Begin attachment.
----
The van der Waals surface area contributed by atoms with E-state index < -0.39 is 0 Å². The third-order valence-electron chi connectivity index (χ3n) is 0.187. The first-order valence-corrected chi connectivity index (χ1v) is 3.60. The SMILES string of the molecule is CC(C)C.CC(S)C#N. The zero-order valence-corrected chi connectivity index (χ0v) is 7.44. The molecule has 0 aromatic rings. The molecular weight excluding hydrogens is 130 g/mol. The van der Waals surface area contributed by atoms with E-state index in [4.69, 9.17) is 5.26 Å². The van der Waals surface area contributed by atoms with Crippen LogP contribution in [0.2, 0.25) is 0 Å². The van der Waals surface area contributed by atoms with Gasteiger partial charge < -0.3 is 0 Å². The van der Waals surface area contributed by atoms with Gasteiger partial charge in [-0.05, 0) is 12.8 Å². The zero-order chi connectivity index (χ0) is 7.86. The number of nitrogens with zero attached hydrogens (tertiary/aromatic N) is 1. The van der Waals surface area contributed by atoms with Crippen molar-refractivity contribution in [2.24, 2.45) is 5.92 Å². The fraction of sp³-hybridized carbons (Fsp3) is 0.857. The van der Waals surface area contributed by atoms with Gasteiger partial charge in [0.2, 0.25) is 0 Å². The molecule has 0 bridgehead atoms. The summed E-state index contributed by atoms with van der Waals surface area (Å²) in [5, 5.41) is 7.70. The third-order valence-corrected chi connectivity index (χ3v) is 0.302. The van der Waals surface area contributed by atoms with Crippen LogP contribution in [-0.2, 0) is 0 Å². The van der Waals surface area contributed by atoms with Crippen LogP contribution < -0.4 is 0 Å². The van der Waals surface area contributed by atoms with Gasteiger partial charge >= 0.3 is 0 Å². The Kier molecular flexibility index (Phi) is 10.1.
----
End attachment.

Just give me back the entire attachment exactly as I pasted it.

The van der Waals surface area contributed by atoms with E-state index < -0.39 is 0 Å². The third-order valence-electron chi connectivity index (χ3n) is 0.187. The first-order valence-corrected chi connectivity index (χ1v) is 3.60. The SMILES string of the molecule is CC(C)C.CC(S)C#N. The zero-order valence-corrected chi connectivity index (χ0v) is 7.44. The molecule has 0 aromatic rings. The molecular weight excluding hydrogens is 130 g/mol. The van der Waals surface area contributed by atoms with E-state index in [4.69, 9.17) is 5.26 Å². The van der Waals surface area contributed by atoms with Crippen LogP contribution in [0.2, 0.25) is 0 Å². The van der Waals surface area contributed by atoms with Gasteiger partial charge < -0.3 is 0 Å². The van der Waals surface area contributed by atoms with Gasteiger partial charge in [-0.05, 0) is 12.8 Å². The zero-order chi connectivity index (χ0) is 7.86. The number of nitrogens with zero attached hydrogens (tertiary/aromatic N) is 1. The van der Waals surface area contributed by atoms with Crippen molar-refractivity contribution in [2.24, 2.45) is 5.92 Å². The fraction of sp³-hybridized carbons (Fsp3) is 0.857. The van der Waals surface area contributed by atoms with Gasteiger partial charge in [0.2, 0.25) is 0 Å². The molecule has 0 bridgehead atoms. The summed E-state index contributed by atoms with van der Waals surface area (Å²) in [5, 5.41) is 7.70. The third-order valence-corrected chi connectivity index (χ3v) is 0.302. The van der Waals surface area contributed by atoms with Crippen LogP contribution in [-0.2, 0) is 0 Å². The van der Waals surface area contributed by atoms with Crippen LogP contribution < -0.4 is 0 Å². The van der Waals surface area contributed by atoms with Gasteiger partial charge >= 0.3 is 0 Å². The Kier molecular flexibility index (Phi) is 10.1.